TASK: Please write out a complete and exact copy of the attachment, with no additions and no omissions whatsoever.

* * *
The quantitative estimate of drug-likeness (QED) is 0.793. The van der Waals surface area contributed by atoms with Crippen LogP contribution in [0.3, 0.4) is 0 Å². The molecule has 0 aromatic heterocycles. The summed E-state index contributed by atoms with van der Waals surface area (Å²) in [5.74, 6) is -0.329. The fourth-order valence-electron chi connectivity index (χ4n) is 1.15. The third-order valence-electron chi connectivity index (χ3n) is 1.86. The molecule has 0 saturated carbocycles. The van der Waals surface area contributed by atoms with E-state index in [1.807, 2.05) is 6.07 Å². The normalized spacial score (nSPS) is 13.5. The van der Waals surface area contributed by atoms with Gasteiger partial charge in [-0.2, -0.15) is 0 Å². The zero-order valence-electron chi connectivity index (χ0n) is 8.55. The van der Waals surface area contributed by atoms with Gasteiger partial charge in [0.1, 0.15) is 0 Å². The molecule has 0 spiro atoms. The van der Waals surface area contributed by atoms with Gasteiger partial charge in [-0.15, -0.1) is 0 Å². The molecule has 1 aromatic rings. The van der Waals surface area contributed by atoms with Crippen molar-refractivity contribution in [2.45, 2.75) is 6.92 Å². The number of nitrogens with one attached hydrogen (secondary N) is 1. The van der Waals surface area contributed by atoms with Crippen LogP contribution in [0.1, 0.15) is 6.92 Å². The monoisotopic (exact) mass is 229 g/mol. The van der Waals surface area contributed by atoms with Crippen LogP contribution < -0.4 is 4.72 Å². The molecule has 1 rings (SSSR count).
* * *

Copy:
The quantitative estimate of drug-likeness (QED) is 0.793. The van der Waals surface area contributed by atoms with Crippen LogP contribution in [0.3, 0.4) is 0 Å². The molecule has 0 aromatic heterocycles. The summed E-state index contributed by atoms with van der Waals surface area (Å²) in [5.74, 6) is -0.329. The fourth-order valence-electron chi connectivity index (χ4n) is 1.15. The third-order valence-electron chi connectivity index (χ3n) is 1.86. The molecule has 0 saturated carbocycles. The van der Waals surface area contributed by atoms with E-state index in [1.807, 2.05) is 6.07 Å². The normalized spacial score (nSPS) is 13.5. The van der Waals surface area contributed by atoms with Gasteiger partial charge in [-0.2, -0.15) is 0 Å². The zero-order valence-electron chi connectivity index (χ0n) is 8.55. The van der Waals surface area contributed by atoms with Gasteiger partial charge in [0.1, 0.15) is 0 Å². The molecule has 0 spiro atoms. The van der Waals surface area contributed by atoms with Gasteiger partial charge in [-0.15, -0.1) is 0 Å². The molecule has 1 aromatic rings. The van der Waals surface area contributed by atoms with Crippen molar-refractivity contribution in [2.45, 2.75) is 6.92 Å². The number of nitrogens with one attached hydrogen (secondary N) is 1. The van der Waals surface area contributed by atoms with Crippen LogP contribution in [0.1, 0.15) is 6.92 Å². The monoisotopic (exact) mass is 229 g/mol. The van der Waals surface area contributed by atoms with Crippen LogP contribution < -0.4 is 4.72 Å². The molecule has 1 rings (SSSR count).